A man with a perfect sense of humour
THE EDITOR, Madam:
I SALUTE Mr Oliver Clarke for his bold, innovative and building capacities. He took an obscure building society from Westmoreland and made it into a formidable financial institution. In spite of the awkward ‘political’ issues of the 1970s, he guided The Gleaner into the modern world of communications media.
In recent years, I was bestowed with the honour of receiving The Gleaner Silver Pen Award. I was invited for the presentation in the boardroom of the newspaper. It was a most memorable encounter, not just with the invitees, but an unforgettable meeting with Mr Oliver Clarke, the chairman of the board of directors. Of course, the knowledge of the man of the turbulent politics of the 1970s reflected no bitterness; my thoughts were suspended when he began to speak.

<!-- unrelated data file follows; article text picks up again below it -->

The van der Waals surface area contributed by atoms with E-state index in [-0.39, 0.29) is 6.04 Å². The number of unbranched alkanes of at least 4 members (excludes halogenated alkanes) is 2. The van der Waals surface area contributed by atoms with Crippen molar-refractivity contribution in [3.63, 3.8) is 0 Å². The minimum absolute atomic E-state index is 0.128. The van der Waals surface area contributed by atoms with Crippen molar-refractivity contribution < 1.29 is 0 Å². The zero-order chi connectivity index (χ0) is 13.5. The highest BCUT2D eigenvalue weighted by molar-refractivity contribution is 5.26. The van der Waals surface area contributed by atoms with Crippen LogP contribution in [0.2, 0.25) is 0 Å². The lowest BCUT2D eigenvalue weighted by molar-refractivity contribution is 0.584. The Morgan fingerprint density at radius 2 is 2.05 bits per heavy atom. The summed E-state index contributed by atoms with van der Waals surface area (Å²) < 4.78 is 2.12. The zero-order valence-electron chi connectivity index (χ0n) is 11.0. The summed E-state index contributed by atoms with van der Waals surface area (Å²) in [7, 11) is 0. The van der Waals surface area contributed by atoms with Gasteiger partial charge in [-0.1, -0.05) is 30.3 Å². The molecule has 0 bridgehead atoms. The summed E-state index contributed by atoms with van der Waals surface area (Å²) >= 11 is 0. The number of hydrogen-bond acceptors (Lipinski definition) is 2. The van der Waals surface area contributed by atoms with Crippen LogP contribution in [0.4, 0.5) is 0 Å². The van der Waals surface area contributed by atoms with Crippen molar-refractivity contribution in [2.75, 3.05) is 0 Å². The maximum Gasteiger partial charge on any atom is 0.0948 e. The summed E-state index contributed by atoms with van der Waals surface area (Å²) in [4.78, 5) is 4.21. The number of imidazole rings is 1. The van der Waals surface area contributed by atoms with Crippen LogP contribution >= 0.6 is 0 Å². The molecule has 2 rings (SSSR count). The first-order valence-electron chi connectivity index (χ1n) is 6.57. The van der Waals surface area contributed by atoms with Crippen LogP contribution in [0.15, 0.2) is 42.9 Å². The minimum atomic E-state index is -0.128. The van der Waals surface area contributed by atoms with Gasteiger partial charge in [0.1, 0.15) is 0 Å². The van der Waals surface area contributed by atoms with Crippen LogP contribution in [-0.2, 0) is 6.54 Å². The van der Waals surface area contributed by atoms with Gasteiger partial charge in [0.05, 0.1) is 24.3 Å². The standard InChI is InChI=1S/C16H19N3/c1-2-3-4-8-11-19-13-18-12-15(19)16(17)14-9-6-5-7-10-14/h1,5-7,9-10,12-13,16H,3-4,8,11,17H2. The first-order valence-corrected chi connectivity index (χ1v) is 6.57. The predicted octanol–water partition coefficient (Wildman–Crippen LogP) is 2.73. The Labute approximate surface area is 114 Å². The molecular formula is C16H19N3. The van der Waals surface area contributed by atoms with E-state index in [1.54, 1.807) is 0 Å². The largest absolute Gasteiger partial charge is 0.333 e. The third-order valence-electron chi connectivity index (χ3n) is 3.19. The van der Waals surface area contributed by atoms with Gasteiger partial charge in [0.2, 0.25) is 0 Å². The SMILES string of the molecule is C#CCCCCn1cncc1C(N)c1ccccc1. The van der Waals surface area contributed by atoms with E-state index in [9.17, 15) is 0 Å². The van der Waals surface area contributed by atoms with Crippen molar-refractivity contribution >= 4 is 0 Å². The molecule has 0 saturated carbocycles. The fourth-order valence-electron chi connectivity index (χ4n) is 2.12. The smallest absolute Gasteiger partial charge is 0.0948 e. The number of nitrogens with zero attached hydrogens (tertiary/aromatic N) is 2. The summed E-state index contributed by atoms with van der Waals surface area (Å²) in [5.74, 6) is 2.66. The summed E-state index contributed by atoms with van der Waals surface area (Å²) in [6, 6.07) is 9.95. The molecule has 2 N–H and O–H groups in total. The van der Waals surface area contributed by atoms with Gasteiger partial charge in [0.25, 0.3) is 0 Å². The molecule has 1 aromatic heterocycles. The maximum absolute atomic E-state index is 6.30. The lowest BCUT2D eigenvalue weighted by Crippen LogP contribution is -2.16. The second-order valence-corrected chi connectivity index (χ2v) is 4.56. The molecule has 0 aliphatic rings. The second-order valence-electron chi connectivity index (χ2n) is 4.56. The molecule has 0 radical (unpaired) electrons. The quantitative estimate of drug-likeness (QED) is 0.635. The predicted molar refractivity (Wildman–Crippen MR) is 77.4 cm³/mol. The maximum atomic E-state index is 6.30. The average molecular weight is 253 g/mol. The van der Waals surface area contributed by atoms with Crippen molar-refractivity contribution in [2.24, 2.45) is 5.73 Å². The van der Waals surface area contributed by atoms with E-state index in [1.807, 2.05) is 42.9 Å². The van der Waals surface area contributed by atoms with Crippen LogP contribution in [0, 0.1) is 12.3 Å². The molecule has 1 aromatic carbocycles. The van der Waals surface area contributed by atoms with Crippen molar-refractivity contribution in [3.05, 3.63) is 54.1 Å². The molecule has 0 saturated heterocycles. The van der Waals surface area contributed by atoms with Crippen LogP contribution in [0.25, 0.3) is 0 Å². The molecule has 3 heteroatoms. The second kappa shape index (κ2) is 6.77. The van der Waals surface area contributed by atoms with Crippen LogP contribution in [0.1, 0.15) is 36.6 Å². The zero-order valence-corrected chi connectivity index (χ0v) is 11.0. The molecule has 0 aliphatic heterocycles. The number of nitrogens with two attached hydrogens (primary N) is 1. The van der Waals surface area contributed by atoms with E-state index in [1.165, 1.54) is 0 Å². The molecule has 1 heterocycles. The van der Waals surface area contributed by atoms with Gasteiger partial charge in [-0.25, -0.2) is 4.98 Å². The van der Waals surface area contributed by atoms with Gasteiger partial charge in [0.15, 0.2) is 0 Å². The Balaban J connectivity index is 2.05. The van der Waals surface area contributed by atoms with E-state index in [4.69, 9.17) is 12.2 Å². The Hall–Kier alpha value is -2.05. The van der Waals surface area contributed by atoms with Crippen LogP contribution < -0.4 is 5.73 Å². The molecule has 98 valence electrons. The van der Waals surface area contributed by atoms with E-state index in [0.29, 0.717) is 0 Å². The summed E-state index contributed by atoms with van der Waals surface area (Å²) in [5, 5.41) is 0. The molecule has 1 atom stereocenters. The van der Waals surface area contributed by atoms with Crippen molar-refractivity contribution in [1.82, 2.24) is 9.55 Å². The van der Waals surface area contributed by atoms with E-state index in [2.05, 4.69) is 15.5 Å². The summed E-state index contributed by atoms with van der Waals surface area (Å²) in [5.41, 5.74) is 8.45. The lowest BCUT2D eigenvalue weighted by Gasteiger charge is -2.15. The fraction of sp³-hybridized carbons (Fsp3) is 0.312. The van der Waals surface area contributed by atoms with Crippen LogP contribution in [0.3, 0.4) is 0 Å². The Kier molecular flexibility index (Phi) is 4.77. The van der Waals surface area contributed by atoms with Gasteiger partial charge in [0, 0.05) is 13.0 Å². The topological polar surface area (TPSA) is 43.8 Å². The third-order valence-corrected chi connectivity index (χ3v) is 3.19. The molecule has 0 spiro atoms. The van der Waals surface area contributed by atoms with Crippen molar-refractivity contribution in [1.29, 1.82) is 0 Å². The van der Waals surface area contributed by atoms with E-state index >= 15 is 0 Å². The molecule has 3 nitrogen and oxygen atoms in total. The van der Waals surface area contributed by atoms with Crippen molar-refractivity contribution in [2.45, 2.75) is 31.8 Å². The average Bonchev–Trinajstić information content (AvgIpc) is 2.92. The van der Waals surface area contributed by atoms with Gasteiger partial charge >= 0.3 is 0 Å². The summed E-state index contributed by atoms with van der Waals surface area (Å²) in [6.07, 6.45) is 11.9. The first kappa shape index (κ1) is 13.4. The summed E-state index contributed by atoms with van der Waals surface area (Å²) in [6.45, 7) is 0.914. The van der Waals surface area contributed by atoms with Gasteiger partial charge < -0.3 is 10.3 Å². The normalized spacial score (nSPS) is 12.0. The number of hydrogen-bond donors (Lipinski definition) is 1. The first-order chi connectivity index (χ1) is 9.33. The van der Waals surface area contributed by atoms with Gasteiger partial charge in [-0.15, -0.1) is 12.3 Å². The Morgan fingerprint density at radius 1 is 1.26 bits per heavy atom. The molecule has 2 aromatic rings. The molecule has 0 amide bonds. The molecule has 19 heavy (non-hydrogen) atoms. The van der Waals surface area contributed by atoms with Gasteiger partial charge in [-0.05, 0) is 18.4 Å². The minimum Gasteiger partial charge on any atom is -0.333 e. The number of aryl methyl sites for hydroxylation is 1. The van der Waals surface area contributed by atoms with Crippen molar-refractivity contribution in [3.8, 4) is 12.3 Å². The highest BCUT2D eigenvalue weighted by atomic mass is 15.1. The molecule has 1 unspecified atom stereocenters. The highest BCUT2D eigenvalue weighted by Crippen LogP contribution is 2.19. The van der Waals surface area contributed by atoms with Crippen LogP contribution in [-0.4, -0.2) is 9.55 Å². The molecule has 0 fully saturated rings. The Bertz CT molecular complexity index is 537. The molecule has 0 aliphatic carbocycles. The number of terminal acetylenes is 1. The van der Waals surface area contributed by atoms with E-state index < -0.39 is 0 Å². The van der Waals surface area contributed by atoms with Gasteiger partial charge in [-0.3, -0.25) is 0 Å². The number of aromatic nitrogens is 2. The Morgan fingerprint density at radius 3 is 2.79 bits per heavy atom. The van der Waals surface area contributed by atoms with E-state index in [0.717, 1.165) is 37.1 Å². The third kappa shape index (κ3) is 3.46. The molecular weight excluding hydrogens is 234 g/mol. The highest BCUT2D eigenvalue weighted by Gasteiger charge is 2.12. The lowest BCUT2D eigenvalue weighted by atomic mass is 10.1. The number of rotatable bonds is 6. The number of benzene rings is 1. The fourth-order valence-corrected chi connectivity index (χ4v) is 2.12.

Not even the sumptuous dinner swayed my focus of his gentle yet piercing line of questioning as he circled the dinner table. I was wondering when my time would come; it was after he spoke to a Muslim representative, and he solicited my response to the Islamic issue in a snail-paced movement as he enfolded his barrage of memories of the 1970s. The perpetual philosophical question about perception and reality occupied my thoughts.
I was also amazed at not just his brilliant memory, but also the depth of his knowledge of the People’s National Party Youth Organisation (PNPYO) of the 1970s and some of its activities. His intimate knowledge of some of the members of the organisation, and his unfolding of the story in such humorous and restorative style, was tremendous as it relieved that pent-up anxiety inside. I was there thinking about the PNPYO capturing of his Llandilo properties in Westmoreland in 1972 and later, that mighty PNP march against the North Street institution, led by the late prime minister and leader of the PNP, Michael Manley. All these issues were cover in his witty, hilarious and entertaining style. In a sharp uppercut jab, with a provocative laughter, he mentioned how he was puzzled how a radical like me got the visa to study abroad.
After the function I exited the building in a cathartic mood.
LOUIS MOYSTON, PhD